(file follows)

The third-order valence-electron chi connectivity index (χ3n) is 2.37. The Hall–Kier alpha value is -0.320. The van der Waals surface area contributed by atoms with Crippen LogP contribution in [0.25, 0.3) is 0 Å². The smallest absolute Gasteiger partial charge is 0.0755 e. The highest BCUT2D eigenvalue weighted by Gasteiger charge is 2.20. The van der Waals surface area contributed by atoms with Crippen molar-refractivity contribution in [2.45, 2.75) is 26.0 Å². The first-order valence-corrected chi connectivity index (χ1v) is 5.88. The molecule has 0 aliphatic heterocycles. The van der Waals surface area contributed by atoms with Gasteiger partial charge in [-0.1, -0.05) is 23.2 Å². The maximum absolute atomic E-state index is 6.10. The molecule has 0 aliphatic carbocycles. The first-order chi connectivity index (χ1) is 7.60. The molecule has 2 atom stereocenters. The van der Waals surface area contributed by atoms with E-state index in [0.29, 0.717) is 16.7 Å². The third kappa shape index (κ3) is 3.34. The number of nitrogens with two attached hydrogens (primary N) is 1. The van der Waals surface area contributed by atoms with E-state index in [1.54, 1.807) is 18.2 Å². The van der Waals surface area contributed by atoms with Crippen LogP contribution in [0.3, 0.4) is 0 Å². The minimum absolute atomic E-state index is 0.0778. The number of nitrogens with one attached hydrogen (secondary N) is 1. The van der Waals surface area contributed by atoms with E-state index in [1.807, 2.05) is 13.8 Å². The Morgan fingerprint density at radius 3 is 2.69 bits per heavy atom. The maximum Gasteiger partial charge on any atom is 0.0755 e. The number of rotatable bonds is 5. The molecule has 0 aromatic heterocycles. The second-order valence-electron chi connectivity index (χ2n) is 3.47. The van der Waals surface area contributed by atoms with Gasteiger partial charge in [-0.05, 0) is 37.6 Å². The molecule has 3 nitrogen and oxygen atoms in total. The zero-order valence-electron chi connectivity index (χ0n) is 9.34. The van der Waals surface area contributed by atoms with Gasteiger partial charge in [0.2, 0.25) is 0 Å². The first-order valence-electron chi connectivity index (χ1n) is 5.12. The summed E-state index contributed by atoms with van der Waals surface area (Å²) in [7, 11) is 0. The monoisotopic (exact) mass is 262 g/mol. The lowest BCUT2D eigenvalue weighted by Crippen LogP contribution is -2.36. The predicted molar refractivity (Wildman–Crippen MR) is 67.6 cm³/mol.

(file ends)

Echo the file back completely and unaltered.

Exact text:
The third-order valence-electron chi connectivity index (χ3n) is 2.37. The Hall–Kier alpha value is -0.320. The van der Waals surface area contributed by atoms with Crippen LogP contribution in [0.25, 0.3) is 0 Å². The smallest absolute Gasteiger partial charge is 0.0755 e. The highest BCUT2D eigenvalue weighted by Gasteiger charge is 2.20. The van der Waals surface area contributed by atoms with Crippen molar-refractivity contribution in [2.45, 2.75) is 26.0 Å². The first-order valence-corrected chi connectivity index (χ1v) is 5.88. The molecule has 0 aliphatic heterocycles. The van der Waals surface area contributed by atoms with Gasteiger partial charge in [-0.1, -0.05) is 23.2 Å². The maximum absolute atomic E-state index is 6.10. The molecule has 0 aliphatic carbocycles. The first-order chi connectivity index (χ1) is 7.60. The molecule has 2 atom stereocenters. The van der Waals surface area contributed by atoms with E-state index in [0.29, 0.717) is 16.7 Å². The third kappa shape index (κ3) is 3.34. The number of nitrogens with two attached hydrogens (primary N) is 1. The van der Waals surface area contributed by atoms with E-state index in [1.54, 1.807) is 18.2 Å². The van der Waals surface area contributed by atoms with Crippen LogP contribution in [0.3, 0.4) is 0 Å². The minimum absolute atomic E-state index is 0.0778. The number of nitrogens with one attached hydrogen (secondary N) is 1. The van der Waals surface area contributed by atoms with E-state index in [1.807, 2.05) is 13.8 Å². The Morgan fingerprint density at radius 3 is 2.69 bits per heavy atom. The maximum Gasteiger partial charge on any atom is 0.0755 e. The number of rotatable bonds is 5. The molecule has 0 aromatic heterocycles. The second-order valence-electron chi connectivity index (χ2n) is 3.47. The van der Waals surface area contributed by atoms with Gasteiger partial charge in [-0.05, 0) is 37.6 Å². The molecule has 3 nitrogen and oxygen atoms in total. The zero-order valence-electron chi connectivity index (χ0n) is 9.34. The van der Waals surface area contributed by atoms with Gasteiger partial charge in [0.2, 0.25) is 0 Å². The first-order valence-electron chi connectivity index (χ1n) is 5.12. The summed E-state index contributed by atoms with van der Waals surface area (Å²) in [7, 11) is 0. The monoisotopic (exact) mass is 262 g/mol. The lowest BCUT2D eigenvalue weighted by Crippen LogP contribution is -2.36. The predicted molar refractivity (Wildman–Crippen MR) is 67.6 cm³/mol.